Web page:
And just a little detail of it - I mean, usually, when you get directions - you used to get directions; I mean, this was before the days of GPS - and they would usually say, you know, I go two lights, and then you see the Pizza Hut, you know; turn left or, you know, Gulf station, or usually sort of the landmarks - you know - in most American towns; so the importance of the outskirts of these towns, once you get off the highway. And I remember after finishing some of these, you know, these circuits and get back to New Hampshire, every time I saw a Gulf station or a Pizza Hut, I wanted to turn left - just, it conditions.
SIMIC: So that was it. I mean, it was, you know, you had no idea of what you're going to find there. I mean...
CONAN: You described it as exhausting - yes - but also exhilarating. Why?
SIMIC: Well, because, I mean, you know, this is the chance for you to read poems to living human beings. I mean, poems are written in, you know, privacy, late at night. And as I said in the piece - you know - poets, generally speaking, you know, don't have much confidence in what they've done. And, you know, so you get there and you really have to - you have to say out this poem - say it out loud in front of the audience. And you look at the people, and some seem interested, some seem kind of skeptical. So it's a great test.
And very often, reading it aloud, some flaws become obvious, which were not obvious before. I mean, I remember once reading a poem of some six or seven stanzas, I don't know, five lines per stanzas. And I realized when I got to the fifth stanza that the second and third stanza that I had just read were saying essentially the same thing.
SIMIC: And I stopped, and people looked at me. And, you know, I thought that I was having a heart attack. And I - so I calmed down, and I told them, I said, look, I have to tell you this. And I told them, of course. But, you know, I just want to find out these things.
CONAN: Well, we want to hear from poets in our audience about their most unusual poetry gigs in just a moment. But Charles Simic, I was wondering if you would read to some live people right now. There's a piece you wrote, a poem that appears in The New York Review of Books in the May 6th issue, or the May 9th issue?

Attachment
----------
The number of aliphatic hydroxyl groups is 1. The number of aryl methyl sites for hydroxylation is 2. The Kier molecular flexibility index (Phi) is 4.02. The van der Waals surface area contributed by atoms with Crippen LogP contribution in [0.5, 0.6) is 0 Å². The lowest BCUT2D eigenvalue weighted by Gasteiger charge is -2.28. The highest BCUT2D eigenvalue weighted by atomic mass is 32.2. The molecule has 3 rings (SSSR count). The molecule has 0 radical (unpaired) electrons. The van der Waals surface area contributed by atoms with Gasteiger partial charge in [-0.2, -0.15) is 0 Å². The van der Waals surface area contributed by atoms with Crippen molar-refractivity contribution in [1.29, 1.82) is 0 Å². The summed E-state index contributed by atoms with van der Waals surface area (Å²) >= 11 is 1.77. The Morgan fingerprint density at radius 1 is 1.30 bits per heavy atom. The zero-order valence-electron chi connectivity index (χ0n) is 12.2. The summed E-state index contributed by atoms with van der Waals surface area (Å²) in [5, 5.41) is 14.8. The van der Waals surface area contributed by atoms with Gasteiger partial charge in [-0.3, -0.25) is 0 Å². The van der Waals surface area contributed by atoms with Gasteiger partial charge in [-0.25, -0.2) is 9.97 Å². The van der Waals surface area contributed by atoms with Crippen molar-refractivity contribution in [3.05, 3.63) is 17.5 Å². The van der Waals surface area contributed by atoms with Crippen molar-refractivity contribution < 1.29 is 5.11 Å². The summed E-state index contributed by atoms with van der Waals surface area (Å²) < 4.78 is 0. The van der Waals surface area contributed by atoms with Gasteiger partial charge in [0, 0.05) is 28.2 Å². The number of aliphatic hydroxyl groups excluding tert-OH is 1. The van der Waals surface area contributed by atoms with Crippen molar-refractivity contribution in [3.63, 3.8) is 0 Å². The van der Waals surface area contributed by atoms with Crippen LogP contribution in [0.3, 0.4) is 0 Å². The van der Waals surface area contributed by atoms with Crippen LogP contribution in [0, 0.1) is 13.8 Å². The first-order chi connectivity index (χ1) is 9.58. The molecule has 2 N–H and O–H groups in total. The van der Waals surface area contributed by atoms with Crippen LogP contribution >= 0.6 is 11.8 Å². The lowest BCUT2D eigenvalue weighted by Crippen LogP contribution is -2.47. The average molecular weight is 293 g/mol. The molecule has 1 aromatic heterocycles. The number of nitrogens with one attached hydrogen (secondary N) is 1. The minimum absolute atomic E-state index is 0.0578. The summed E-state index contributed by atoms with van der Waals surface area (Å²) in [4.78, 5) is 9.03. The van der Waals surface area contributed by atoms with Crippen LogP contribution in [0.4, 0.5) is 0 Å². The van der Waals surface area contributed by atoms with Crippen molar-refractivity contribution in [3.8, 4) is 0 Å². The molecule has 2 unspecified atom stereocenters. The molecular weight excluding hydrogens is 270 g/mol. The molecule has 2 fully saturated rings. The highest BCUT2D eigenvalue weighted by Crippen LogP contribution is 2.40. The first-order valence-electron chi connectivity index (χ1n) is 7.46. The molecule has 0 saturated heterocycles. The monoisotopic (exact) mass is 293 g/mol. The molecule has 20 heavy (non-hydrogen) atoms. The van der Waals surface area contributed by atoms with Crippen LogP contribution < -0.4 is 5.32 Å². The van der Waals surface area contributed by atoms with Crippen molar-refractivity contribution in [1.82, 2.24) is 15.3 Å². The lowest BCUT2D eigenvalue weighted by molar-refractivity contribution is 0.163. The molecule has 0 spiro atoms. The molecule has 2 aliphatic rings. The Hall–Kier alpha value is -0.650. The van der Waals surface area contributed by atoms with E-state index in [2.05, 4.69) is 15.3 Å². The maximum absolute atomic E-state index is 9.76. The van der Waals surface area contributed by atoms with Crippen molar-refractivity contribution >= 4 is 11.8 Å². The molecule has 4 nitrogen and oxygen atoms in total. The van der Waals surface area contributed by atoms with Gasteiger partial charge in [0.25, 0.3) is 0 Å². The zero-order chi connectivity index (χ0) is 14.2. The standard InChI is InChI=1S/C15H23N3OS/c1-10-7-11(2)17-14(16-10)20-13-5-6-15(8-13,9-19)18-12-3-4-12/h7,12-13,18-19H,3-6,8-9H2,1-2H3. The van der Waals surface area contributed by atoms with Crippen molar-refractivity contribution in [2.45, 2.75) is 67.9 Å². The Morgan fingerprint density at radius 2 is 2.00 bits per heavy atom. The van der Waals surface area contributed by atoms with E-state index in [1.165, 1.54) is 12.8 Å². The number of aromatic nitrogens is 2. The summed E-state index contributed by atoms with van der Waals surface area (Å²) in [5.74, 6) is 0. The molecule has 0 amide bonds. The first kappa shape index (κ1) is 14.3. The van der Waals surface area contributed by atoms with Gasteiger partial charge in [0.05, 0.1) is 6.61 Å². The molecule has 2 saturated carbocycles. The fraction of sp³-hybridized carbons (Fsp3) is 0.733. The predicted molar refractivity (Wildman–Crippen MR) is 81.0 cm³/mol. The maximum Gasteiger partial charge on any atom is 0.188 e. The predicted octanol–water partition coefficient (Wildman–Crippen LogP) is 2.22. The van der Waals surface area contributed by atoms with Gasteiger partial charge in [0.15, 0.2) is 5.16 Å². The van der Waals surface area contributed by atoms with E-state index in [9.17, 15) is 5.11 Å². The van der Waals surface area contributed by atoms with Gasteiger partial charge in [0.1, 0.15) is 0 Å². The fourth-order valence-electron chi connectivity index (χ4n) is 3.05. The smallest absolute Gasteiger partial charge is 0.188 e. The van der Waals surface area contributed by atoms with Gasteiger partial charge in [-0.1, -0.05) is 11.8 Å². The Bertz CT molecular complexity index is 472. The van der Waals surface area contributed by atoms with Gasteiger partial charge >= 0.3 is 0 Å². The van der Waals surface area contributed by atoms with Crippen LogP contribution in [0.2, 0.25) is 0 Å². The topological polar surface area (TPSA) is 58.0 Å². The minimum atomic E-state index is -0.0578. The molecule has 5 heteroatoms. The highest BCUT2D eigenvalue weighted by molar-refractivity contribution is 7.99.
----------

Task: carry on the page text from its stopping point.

SIMIC: May 9th.
CONAN: If I can get my glasses adjusted, there.
SIMIC: Yeah. I don't have that poem with me.
CONAN: Oh, you want me to read it?
SIMIC: Read it.
CONAN: OK. It's called "As You Come Over the Hill," and I hope I don't get it too badly.
CONAN: "As You Come Over the Hill," by Charles Simic. You'll see cows grazing in a field and perhaps a chicken or a turtle crossing the road in their sweet time, and a small lake where a boy once threw a girl in who couldn't swim, and many large maple and oak trees offering ample shade to lie in, their branches to hang yourself from, should you so desire, some lazy afternoon or evening when something tells the birds to hush, and the one streetlight in the village to keep a few moths company and the large old house put up for sale with some of its windows broken.
SIMIC: Yeah, that's it.
CONAN: That's it.
CONAN: Well, let's see if we can get some callers in on the conversation. 800-989-8255. Email us: email@example.com. And we'll start with Sharon, Sharon on the line with us from Portland.
SHARON: Yes, hi.
SHARON: I am a stand-up comedian, and I was performing in Uganda, Africa just this last month. And I had an opportunity to also perform poetry at a poetry slam for the Luganda-speaking audience, which was amazing. It was an amazing opportunity to perform poetry in another language that very few people know.
CONAN: And how did it go?